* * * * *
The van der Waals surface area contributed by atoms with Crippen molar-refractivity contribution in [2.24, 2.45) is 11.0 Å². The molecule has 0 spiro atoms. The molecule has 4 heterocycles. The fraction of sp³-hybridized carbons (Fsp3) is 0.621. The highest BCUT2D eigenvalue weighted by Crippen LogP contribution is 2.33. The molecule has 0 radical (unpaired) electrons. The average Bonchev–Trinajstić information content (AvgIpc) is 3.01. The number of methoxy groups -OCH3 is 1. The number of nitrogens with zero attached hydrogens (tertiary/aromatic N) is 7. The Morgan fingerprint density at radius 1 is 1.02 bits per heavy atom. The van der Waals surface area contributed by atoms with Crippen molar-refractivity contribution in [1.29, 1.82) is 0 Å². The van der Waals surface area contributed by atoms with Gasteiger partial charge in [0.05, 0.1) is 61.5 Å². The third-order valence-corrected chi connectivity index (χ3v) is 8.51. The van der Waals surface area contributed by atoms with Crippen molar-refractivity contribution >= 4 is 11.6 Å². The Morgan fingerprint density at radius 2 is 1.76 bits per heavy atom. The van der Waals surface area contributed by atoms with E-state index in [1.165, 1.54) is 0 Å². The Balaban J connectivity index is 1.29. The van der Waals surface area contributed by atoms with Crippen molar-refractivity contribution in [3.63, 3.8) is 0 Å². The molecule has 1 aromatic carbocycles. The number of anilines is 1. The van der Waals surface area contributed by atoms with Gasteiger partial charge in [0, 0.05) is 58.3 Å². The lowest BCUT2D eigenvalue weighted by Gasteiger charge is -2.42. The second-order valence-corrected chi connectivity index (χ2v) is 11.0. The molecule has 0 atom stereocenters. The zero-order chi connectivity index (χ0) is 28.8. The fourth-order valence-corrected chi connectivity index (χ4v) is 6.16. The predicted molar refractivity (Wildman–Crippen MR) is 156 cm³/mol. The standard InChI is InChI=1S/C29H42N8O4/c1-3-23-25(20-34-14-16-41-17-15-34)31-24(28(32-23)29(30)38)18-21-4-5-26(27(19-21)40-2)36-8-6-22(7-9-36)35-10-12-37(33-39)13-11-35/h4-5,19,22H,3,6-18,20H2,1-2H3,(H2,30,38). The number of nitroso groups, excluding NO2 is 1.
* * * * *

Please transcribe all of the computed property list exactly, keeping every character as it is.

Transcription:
The van der Waals surface area contributed by atoms with Crippen molar-refractivity contribution in [2.24, 2.45) is 11.0 Å². The molecule has 0 spiro atoms. The molecule has 4 heterocycles. The fraction of sp³-hybridized carbons (Fsp3) is 0.621. The highest BCUT2D eigenvalue weighted by Crippen LogP contribution is 2.33. The molecule has 0 radical (unpaired) electrons. The average Bonchev–Trinajstić information content (AvgIpc) is 3.01. The number of methoxy groups -OCH3 is 1. The number of nitrogens with zero attached hydrogens (tertiary/aromatic N) is 7. The Morgan fingerprint density at radius 1 is 1.02 bits per heavy atom. The van der Waals surface area contributed by atoms with Crippen molar-refractivity contribution in [1.29, 1.82) is 0 Å². The van der Waals surface area contributed by atoms with Gasteiger partial charge in [0.05, 0.1) is 61.5 Å². The third-order valence-corrected chi connectivity index (χ3v) is 8.51. The van der Waals surface area contributed by atoms with Crippen molar-refractivity contribution >= 4 is 11.6 Å². The Morgan fingerprint density at radius 2 is 1.76 bits per heavy atom. The van der Waals surface area contributed by atoms with E-state index in [1.165, 1.54) is 0 Å². The Balaban J connectivity index is 1.29. The van der Waals surface area contributed by atoms with Crippen molar-refractivity contribution in [3.63, 3.8) is 0 Å². The molecule has 1 aromatic carbocycles. The number of anilines is 1. The van der Waals surface area contributed by atoms with Gasteiger partial charge in [0, 0.05) is 58.3 Å². The lowest BCUT2D eigenvalue weighted by Gasteiger charge is -2.42. The second-order valence-corrected chi connectivity index (χ2v) is 11.0. The molecule has 0 atom stereocenters. The zero-order chi connectivity index (χ0) is 28.8. The fourth-order valence-corrected chi connectivity index (χ4v) is 6.16. The predicted molar refractivity (Wildman–Crippen MR) is 156 cm³/mol. The standard InChI is InChI=1S/C29H42N8O4/c1-3-23-25(20-34-14-16-41-17-15-34)31-24(28(32-23)29(30)38)18-21-4-5-26(27(19-21)40-2)36-8-6-22(7-9-36)35-10-12-37(33-39)13-11-35/h4-5,19,22H,3,6-18,20H2,1-2H3,(H2,30,38). The number of nitroso groups, excluding NO2 is 1.